Æbleskiver, which is Danish for "apple slices," are a classic Danish dessert primarily served during Christmas that resemble round pancake balls with a doughnut-like texture. The name is completely misleading though—the recipe hasn't contained apples for over a century. Served warm with icing sugar and jam, they're delicious and deservedly one of the country's most famous desserts.
Herring is a fantastic little fish that's always been hugely important in Scandinavia. If you visit the region, you can't really leave without having some. Try it pickled, seasoned (with one of the hundreds of local seasonings), or fermented as the infamously super-stinky Surströmming (I dare you—double dare you!).
The look has a vague resemblance to pig tails. Not the ones attached to heads of little girls, but the ones attached to actual pigs. And the flavor is all oink. But it's the texture that's the star of the show when it comes to Danish crispy pork cracklings: partly firm, cracking under the pressure of your teeth, and partly buttery with a more gentle crunch.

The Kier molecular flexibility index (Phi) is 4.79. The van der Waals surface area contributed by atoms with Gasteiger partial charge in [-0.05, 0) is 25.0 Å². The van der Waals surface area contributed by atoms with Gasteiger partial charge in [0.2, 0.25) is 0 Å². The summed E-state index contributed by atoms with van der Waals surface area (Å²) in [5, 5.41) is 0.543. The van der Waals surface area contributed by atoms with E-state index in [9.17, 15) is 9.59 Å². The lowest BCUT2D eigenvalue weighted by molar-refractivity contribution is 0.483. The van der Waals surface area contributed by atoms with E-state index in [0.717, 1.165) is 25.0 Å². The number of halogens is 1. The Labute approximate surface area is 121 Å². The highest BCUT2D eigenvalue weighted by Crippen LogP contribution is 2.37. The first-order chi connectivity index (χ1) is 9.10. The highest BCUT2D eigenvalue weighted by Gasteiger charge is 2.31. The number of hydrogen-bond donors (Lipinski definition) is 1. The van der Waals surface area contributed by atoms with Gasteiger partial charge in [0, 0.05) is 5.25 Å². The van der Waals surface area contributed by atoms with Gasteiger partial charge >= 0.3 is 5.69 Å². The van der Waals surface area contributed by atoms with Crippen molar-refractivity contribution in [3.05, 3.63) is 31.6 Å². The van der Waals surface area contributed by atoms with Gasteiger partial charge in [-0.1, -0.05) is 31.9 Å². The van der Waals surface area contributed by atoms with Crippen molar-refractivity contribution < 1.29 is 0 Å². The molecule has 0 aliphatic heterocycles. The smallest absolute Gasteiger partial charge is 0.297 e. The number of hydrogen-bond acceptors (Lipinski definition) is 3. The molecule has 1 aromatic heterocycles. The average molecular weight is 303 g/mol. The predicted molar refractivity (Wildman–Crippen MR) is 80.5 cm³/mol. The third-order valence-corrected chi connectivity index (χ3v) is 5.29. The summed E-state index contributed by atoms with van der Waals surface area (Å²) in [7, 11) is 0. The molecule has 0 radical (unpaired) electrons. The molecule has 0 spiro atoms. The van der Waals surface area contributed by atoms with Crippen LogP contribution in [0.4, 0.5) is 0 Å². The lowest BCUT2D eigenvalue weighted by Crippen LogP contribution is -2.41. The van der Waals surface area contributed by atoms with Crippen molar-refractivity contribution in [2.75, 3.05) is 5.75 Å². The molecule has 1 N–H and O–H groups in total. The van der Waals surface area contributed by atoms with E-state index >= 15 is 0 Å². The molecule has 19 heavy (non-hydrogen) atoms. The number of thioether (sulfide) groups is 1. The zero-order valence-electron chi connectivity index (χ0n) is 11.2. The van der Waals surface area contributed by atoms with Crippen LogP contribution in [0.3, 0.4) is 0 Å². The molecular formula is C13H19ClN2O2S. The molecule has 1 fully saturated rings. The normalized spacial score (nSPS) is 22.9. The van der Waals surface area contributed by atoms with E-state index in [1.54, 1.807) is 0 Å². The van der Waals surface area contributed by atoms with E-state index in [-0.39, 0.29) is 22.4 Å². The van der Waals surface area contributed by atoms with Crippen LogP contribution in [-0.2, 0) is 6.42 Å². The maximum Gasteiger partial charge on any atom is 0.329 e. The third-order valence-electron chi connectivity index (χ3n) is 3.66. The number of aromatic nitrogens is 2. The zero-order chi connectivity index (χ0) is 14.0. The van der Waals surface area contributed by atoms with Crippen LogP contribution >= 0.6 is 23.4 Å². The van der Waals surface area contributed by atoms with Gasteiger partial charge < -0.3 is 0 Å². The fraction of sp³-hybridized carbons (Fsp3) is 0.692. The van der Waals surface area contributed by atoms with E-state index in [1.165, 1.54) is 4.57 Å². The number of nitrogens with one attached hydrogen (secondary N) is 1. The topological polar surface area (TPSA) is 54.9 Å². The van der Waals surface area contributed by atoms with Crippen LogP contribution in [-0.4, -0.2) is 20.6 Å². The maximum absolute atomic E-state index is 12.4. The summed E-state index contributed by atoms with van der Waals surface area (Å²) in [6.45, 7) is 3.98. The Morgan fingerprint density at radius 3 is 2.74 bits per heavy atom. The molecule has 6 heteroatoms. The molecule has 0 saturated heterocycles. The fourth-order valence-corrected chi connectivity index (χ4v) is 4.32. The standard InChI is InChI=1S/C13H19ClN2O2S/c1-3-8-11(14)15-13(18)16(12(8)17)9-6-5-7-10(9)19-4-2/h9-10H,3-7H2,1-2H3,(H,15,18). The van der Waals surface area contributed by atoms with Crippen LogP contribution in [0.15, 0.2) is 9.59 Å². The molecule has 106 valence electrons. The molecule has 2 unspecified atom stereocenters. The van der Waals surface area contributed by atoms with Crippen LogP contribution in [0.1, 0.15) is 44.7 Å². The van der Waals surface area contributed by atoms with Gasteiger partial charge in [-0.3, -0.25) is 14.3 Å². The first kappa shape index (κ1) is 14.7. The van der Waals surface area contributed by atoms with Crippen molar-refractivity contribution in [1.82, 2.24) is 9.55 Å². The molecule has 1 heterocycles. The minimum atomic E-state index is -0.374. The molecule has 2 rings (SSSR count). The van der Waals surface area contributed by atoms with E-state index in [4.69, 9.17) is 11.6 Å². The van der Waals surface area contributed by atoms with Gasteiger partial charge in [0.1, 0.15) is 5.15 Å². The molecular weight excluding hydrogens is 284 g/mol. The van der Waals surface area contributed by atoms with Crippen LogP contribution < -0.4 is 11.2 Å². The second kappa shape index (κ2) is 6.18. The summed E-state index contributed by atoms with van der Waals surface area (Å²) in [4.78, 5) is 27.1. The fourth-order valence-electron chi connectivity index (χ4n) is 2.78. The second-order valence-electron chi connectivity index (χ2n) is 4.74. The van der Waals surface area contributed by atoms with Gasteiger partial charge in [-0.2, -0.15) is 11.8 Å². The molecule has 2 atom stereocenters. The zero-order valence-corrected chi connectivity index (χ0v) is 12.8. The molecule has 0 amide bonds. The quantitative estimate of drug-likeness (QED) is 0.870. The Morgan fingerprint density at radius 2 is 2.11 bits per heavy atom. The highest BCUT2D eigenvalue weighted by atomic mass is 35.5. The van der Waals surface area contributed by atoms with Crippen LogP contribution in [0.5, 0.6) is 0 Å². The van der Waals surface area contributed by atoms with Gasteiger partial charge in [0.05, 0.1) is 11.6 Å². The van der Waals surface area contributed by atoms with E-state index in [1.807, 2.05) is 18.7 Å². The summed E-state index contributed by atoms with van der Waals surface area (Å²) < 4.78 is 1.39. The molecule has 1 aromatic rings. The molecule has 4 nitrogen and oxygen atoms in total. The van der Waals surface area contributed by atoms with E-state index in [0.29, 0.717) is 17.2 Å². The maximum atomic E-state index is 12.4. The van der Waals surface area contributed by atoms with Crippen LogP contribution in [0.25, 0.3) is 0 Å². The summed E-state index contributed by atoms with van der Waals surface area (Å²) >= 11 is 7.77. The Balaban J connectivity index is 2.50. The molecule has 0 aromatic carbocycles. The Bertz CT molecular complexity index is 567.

This week, I'm sticking to the Danish dogs I first talked about a few weeks ago. But this time around, let's move away from the traditional red sausages and on to real hot dogs: logs of meat shoved into a bun and topped with various good stuff.
Hot dogs. Probably the world's most popular fast food, and by far the ruler of Scandinavian street food. The three Scandinavian countries all have their own varieties and local traditions, but they all have one thing in common: They absolutely love hot dogs. From boiled to grilled, with or without condiments, homemade or bought at the local hotdog pusher; Scandinavians jump on every chance they get to grab a dog.